I need to write this entry for my wiki anyway, so I thought I'd make it a blog post as well in the hope it might help other people getting started with Audible ACX narration. That said, this post is technical in nature and only covers that portion of the process. I'll write another post once my sound studio is finished that discusses sound attenuation for audio recording. Suffice to say for now that you need a silent, sound-dampened environment to work in, since it's virtually impossible to scrub sound artifacts from a recording without sacrificing quality.
I use Audacity and an AT2020 USB Microphone on a MacBook Pro, but your mileage may vary. I recommend all three, since Audacity is free and robust, the AT2020 is a great mic and the MacBook Pro is a workhorse for content creation.
Both Audacity and the microphone should be left at their default levels, making certain that (Mono) Input Channel is selected from the dropdown menu at the top middle of the Audacity program window and 44100 is selected as the Project Rate (Hz) in the dropdown menu at the lower right. This is important because changing the default levels of your recording software and microphone can throw the audio levels off and cause your project to fail the ACX QA test.
When recording with Audacity, I use a process I learned from vo2gogo.com. I click the record button, read until I make a mistake and then click the stop button. Directly thereafter I click the fast-forward button, which causes the next block of recording to begin as a new audio track beneath and forward of the first one. When I'm finished with the piece I'm working on, I begin editing with the last audio track, copying and pasting backward over my mistakes until I reach the beginning and have a complete and contiguous audio file with no mistakes in it. For more information on this method and a comprehensive class on recording for Audible, check out "Recording for ACX.com with Audacity".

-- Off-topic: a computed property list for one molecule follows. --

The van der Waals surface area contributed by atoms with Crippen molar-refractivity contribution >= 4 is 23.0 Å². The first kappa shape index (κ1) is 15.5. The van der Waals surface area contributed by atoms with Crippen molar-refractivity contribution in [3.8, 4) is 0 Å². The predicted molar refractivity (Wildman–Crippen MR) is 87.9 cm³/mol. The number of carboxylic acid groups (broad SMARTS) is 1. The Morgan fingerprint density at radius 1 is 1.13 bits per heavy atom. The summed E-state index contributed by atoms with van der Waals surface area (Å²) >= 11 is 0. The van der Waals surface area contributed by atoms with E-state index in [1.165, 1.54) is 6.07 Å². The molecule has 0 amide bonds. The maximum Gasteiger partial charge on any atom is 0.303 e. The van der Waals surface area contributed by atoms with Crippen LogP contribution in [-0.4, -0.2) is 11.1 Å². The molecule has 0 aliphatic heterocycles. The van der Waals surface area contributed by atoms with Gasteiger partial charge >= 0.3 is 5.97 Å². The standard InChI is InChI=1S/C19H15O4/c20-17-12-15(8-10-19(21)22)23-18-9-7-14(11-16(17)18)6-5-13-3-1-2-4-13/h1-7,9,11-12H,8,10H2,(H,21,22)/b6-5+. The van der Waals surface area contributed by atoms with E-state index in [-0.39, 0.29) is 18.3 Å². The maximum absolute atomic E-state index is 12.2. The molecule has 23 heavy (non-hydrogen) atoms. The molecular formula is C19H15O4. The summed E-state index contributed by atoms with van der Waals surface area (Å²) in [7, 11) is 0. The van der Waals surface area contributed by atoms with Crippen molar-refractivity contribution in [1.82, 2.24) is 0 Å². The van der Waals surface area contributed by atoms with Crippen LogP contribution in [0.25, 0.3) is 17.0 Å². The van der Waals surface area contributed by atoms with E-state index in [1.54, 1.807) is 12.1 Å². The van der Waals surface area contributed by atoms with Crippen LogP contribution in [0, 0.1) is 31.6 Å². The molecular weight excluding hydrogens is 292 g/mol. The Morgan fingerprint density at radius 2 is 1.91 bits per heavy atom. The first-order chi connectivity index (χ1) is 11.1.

Finally, among the Audible ACX Audio Submission Requirements is a requirement for beginning and end silence at the front and back of each recording and a space of silence between each chapter name and the start of the following chapter body. Let me break that down for you:
- .5 to 1 second of silence at the beginning of each recording.
- 2.5 seconds of silence between a chapter name and the beginning of that chapter body.
- 3 to 5 seconds at the end of each recording.
You can meet this requirement easily by leaving plenty of silence before and after each recording while you work and then cutting it down to size.
You're bound to have mouse clicks or perhaps even a few heavy breaths in the final recording. I eliminate these right away with an Audacity plugin called Noise Gate. To do this, select the entire contiguous recording, click on the Noise Gate plugin in the Effect menu and run it at the default settings. This creates a nice, quiet baseline in the work and softens those breath sounds. For a more comprehensive tutorial on this process, check out Olivio Sarikas' YouTube tutorial, Remove breathing sound from your audio recording // Audacity. You'll also have to download and install the Noise Gate plugin, so here's an instruction page for that: Audacity Plug-Ins and Libraries.
Once you've done this, you should export the Audacity file as WAV 16 Bit PCM. This will be a large, lossless file that you can then manipulate further. Take that file and run it through Levelator, which will compress your recording and make it equally loud throughout so that it can be heard easily with headphones, over ambient noise, etc. Note that Levelator is no longer being maintained by its developers as of 2012, but the final program still works well on on my Mac, and I know a number of people use it for Audible ACX post-production work.
Levelator will spit out an output file, which you should import back into Audacity and export again as a 192 Bit Mono MP3. That's your final file. Name it appropriately and upload it to ACX.
Keep everything. I keep backups of each stage in the recording and post-production process; the original Audacity project, a separate project for the contiguous recording before it is altered, a copy of the WAV file and of course, a copy of the MP3.
Finally, this is by no means a comprehensive look at the technical elements of recording and post-production for Audible ACX. It's meant to help you fill in the blanks if you already have some facility with Audacity or other recording software and are somewhat comfortable with the Audible ACX Submission Requirements. If you aren't, then please let me again recommend "Recording for ACX.com with Audacity". Yes, it's a bit pricey, but so is your equipment, and you shouldn't skimp on that, either.
Okay, that's it! Hope I helped. Now to port this into my wiki.
I have it from the folks at Audible ACX that you don't need to include end matter such as listings of forthcoming titles, indices or other notes in your narration, though you might choose to if you wish. This might be especially important for hybrid or self-published writers who like to include a request for reviews or a URL to their newsletters at the end of a story or novel in ebook or paper formats.